Translating "evaṁbhūto"

Let me just compare among translations of one sutta where this phrase occurs: Venāgapura Sutta (AN3.63).

  • Bhikkhu Bodhi: when I am in such a state (SuttaCentral)
  • Ṭhānissaro Bhikkhu: having become like this (Aṅguttara 3:64)
  • Sujato Bhikkhu: when I’m practicing like this (AN3.63)

Literally, evaṁbhūto is “thus become”. So, of the above, the second is most literal. Another way to translate it to English literally (without sounding un-English) is having become thus.


It’s curious that such a generic-sounding phrase is, so far as I know, only used in this specific context. Given that it follows jhana, perhaps we should read it alongside such phrases as cakkhubhūto ñāṇabhūto dhammabhūto brahmabhūto.

Less literal but perhaps more comprehensible: “after attaining such a state”.


Do cakkhubhūto ñāṇabhūto dhammabhūto brahmabhūto convey the sense of “after”?

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Well, ‘bhūto’ is a past participle, so there is sense of referring to the past built into the word.
‘Has become’ vs. ‘is’. So the present would be after the event.

Regarding the interesting passage in MN 18, Madhupindika Sutta, ‘he is’… ‘having become vision, knowledge’ etc sounds strange, so probably ‘he is knowledge’ etc sounds a bit better.

It certainly seems awkward when trying to render into idiomatic English.
I see Horner has, “he has become vision, become knowledge, become Dhamma, become Brahma…”

The sense of which, as I see it, is ‘you should really be asking this to the Buddha as he has (at a time before now) come to an understanding of all of this.’

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It has a present perfect sense, “has been completed”. So you could translate, “after becoming vision” although idiomatically, “has become vision” would be probably better, or just “is vision”.


So, still vision, right?

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Well he still has vision, sure. But the grammatical meaning depends on context. If I say “I have completed the process of eating a meal” it’s not the same as saying “I have completed the process of extracting a tooth”. In one, the state of “eating a meal” is in the past while in the other, the state of “not having a tooth” is very much in the present.

Coming back to the passage, basically it says that having practiced jhana then his walking etc. is “divine”. It seems to me there are three possible readings of this, all of which are allowed by the grammar.

  • He is still in jhana, gets up and walks around. Seems unlikely, especially given that suttas constantly talk about sitting to get into jhana.
  • He gets into jhana, and from that point on walking is divine. Also seems unlikely, given that the effects of jhana are temporary.
  • During a period when practicing jhana, the effects of jhana create a lasting impression, suppressing hindrances even outside of meditation so that the mind continues to be bright and “divine” even in different postures.

It reminds me of what I once heard from an experienced meditator. He said he was on a day retreat, where the retreatants kept telling the teacher during about the jhanas they’d get into. And then they’d go home, or gossip over coffee about the show they’d just watched. He said he found this so weird, because one time, after being on retreat in a monastery in Burma for many months, he had had such powerful experience, afterwards he felt like he was walking on air for days. Just everything was in this space of clarity and peace, with no sign of hindrances.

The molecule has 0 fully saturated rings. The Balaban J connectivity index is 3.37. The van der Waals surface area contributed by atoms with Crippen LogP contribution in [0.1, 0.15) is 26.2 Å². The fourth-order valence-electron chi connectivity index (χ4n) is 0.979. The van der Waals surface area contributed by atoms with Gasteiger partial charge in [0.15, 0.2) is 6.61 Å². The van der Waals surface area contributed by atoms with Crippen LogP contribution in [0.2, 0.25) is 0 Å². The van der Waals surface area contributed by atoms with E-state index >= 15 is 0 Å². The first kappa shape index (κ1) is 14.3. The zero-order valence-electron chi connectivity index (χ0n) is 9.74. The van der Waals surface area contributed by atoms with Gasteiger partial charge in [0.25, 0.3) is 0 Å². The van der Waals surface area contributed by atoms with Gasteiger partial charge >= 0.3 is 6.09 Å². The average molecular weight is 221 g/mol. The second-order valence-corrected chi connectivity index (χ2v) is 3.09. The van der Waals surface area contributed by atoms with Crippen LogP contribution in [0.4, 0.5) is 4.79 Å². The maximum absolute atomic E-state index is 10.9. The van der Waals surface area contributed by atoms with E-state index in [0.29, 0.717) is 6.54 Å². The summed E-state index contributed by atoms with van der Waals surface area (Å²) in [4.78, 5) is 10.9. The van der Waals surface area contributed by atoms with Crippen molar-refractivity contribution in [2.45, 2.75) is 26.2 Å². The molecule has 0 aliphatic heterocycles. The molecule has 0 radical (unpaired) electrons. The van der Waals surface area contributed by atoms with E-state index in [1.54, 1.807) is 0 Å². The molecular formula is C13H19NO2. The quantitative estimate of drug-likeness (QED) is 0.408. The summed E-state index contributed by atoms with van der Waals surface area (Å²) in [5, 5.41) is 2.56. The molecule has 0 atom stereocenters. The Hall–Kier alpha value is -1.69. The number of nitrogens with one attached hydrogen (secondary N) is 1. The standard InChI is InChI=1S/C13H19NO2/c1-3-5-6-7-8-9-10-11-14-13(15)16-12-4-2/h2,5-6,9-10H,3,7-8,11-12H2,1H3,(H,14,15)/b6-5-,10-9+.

My teacher Ajahn Mahachatchai goes on an unusually long almsround, usually 90 minutes or so. When I asked him why, he just laughed and said he counts every step and walks around as if floating so it seems like nothing.

That’s what I think this passage is talking about.


Bhante, we can always say what we think a sutta says, but to add what we think it says into our translation is overstepping the translator’s job.

It’s like the Burmese translating ekāyano maggo as “the one and only way”.

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evambhuto means “(one) who has developed such qualities/attributes” - it is a masc. adjective and is therefore referring to a person who embodies the aforesaid descriptions - and is not referring to a verbal activity. “thus become” is also acceptable but too literal.


It’s impossible to translate even a basic phrase in Pali without incorporating what we “think” it says. The Buddha “was staying at Savatthi”? No! It’s present tense: “the Buddha is staying at Savatthi”! It’s just, I think he was there so I assume the present tense in Pali can cover such situations. That’s how language works. We do this kind of thing all the time. A linguist is simply someone who collects and organizes such observations about language into an abstract set of axioms.

We can disagree whether a particular interpretation is justified in a specific case, but everyone makes interpretations.

Indeed, I agree. I’ll look at revisiting my translation.


Yes. Translating is decision making, deciding what a passage means.


Indeed. When you see translations made by a great linguist such as KR Norman, he not infrequently renders things in a way that just … don’t make sense. The words and relations are there but it’s all bottom up: take a bunch of elements and combine them. Language also works top down and inside out, it engages creativity, imagination, and empathy.

My favorite example is Snp 2.11:

Uṭṭhahatha nisīdatha
Get up! Sit down!

Purely linguistically it sounds weird. But to a meditator it’s obvious:

Get up and meditate!


Venerable, I find that these anecdotes you’ve shared with us are really very useful for better understanding the reasons for your translations, and also the meaning you attribute to the translation of the sutta, thank you very much!